Following the deadly acts of terror in Paris in November 2015 and in Brussels in March 2016, the BBC found it appropriate to provide its audiences with information about the victims killed and wounded in those attacks.
The morning after the June 8th terror attack in Tel Aviv in which four people were murdered and sixteen wounded, the BBC News website found it appropriate to focus audience attentions on a topic other than its victims. The website’s Middle East page ran the headline “Palestinian permits frozen after attack”, linking to an article titled “Tel Aviv shooting: Israel suspends Palestinian permits“.
The third version of that report was amended to include the names, ages and gender of the four victims of the previous evening’s attack. In contrast to the articles concerning the Paris and Brussels attacks, no additional personal details or photographs were provided.
“Two women – Ilana Nave, 39, and Mila Mishayev, 32 – and two men – Ido Ben Aryeh, 42, and Michael Feige, 58 – were killed in the shootings, police said.”
Editors did however consider it necessary to amend the report in order to inform BBC audiences of the terrorists’ sartorial tastes.
“The two gunmen, who were smartly dressed, opened fire with automatic weapons on diners and passers-by after sitting down and ordering food at one of the complex’s restaurants.”
Once again, the only use of the word terrorism in the report came in the form of a direct quote.
“Prime Minister Benjamin Netanyahu visited the Sarona complex shortly after Wednesday night’s attack, calling it “a savage crime of murder and terrorism”.”
While failing to note the fact that Hamas is a proscribed terrorist organization, the report included the following information:
“Islamist group Hamas praised what it called an “heroic attack” but did not say it was behind it.
In a statement a day after the killings, the West Bank-based Palestinian Presidency said it “repeatedly emphasised its rejection of all operations targeting civilians regardless of their identity and irrespective of the justifications”, without directly addressing the Tel Aviv attack.”
Readers were not however told that Fatah – also headed by Mahmoud Abbas – put out statements concerning the terror attack which used language remarkably similar to that adopted by Hamas spokesmen. [emphasis added]
“”The Fatah Movement stated in a notice from the Mobilization and Organization Commission” that the Tel Aviv operation (i.e., terror attack, 4 murdered) which occurred last night is a private and spontaneous natural response to Israel’s choosing force…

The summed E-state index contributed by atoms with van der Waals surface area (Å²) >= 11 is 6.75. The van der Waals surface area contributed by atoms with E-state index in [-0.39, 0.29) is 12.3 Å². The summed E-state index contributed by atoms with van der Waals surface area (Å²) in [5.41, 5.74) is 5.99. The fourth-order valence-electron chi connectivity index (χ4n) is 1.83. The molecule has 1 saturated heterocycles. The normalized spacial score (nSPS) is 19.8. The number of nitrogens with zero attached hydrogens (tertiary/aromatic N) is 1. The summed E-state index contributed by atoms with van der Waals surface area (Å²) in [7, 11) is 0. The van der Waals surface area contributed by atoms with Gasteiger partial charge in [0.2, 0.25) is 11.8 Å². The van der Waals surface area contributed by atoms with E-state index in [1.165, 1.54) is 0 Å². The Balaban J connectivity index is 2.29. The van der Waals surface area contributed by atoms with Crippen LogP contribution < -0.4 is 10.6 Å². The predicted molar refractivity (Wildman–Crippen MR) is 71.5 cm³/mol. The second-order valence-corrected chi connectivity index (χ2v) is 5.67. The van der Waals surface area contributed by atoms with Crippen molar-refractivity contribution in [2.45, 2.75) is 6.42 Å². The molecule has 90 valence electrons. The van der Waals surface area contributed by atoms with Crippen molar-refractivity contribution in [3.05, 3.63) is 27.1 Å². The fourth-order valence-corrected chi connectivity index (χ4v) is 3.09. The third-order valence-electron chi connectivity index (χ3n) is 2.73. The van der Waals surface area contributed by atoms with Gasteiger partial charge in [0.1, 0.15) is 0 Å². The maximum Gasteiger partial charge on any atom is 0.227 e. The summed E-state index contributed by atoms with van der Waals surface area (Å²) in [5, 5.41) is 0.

Head of the Information Committee of the Fatah Mobilization and Organization Commission Munir Al-Jaghoub said: ‘Israel needs to understand the results of its actions, [which are] a continuation of the promotion of the option of violence and the policy of demolishing homes and expelling residents of Jerusalem, and the ongoing invasions of the Al-Aqsa Mosque plaza by the herds of settlers… and the cold blooded murder of Palestinians at their checkpoints, which are spread through the territories occupied since 1967.'”
“In a brief press release on Thursday, Hamas spokesman Sami Abu Zuhri deemed the operation a natural response to the Israeli occupation’s crimes against Palestinians and the constant Israeli desecration of al-Aqsa Mosque and Muslim sanctities.”
The report did include a rarely seen mention of Palestinian celebration of the terror attack.
“News of the attack was greeted in parts of the West Bank and Gaza Strip with fireworks and cheering. Some Palestinians handed out sweets and waved flags in celebration.”
The main focus of the report was on the topic of the temporary suspension of entry permits into Israel previously issued to Palestinians resident in the PA and Hamas controlled territories.
“Israel says it has suspended entry permits for 83,000 Palestinians after gunmen killed four people in an attack at an open-air complex in Tel Aviv. […]
Israel later announced a permit ban that will impact Palestinians in the West Bank and in the Hamas-controlled Gaza Strip who had planned to visit relatives in Israel, attend Ramadan prayers in Jerusalem or travel abroad via Tel Aviv’s airport.”
The report did not clarify to readers that those permits were announced several days earlier within the framework of the special goodwill measures adopted for Ramadan.